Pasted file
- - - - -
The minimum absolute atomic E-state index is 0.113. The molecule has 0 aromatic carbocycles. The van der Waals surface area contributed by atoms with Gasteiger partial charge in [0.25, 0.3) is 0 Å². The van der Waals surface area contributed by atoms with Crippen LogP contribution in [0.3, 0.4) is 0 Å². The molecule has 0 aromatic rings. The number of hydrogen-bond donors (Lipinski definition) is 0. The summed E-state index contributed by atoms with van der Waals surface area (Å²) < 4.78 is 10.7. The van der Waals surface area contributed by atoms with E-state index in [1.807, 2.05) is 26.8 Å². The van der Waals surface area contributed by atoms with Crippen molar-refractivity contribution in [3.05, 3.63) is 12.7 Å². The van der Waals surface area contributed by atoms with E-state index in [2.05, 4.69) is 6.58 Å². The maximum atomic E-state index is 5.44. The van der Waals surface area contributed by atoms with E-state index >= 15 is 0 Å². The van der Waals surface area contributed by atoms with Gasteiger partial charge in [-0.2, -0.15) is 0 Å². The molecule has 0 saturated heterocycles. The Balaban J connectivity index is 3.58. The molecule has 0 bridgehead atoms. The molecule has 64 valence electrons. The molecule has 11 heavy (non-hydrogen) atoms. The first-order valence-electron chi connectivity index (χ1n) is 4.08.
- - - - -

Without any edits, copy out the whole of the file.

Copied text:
The minimum absolute atomic E-state index is 0.113. The molecule has 0 aromatic carbocycles. The van der Waals surface area contributed by atoms with Gasteiger partial charge in [0.25, 0.3) is 0 Å². The van der Waals surface area contributed by atoms with Crippen LogP contribution in [0.3, 0.4) is 0 Å². The molecule has 0 aromatic rings. The number of hydrogen-bond donors (Lipinski definition) is 0. The summed E-state index contributed by atoms with van der Waals surface area (Å²) < 4.78 is 10.7. The van der Waals surface area contributed by atoms with E-state index in [1.807, 2.05) is 26.8 Å². The van der Waals surface area contributed by atoms with Crippen molar-refractivity contribution in [3.05, 3.63) is 12.7 Å². The van der Waals surface area contributed by atoms with E-state index in [2.05, 4.69) is 6.58 Å². The maximum atomic E-state index is 5.44. The van der Waals surface area contributed by atoms with E-state index >= 15 is 0 Å². The van der Waals surface area contributed by atoms with Gasteiger partial charge in [-0.2, -0.15) is 0 Å². The molecule has 0 saturated heterocycles. The Balaban J connectivity index is 3.58. The molecule has 0 bridgehead atoms. The molecule has 64 valence electrons. The molecule has 11 heavy (non-hydrogen) atoms. The first-order valence-electron chi connectivity index (χ1n) is 4.08.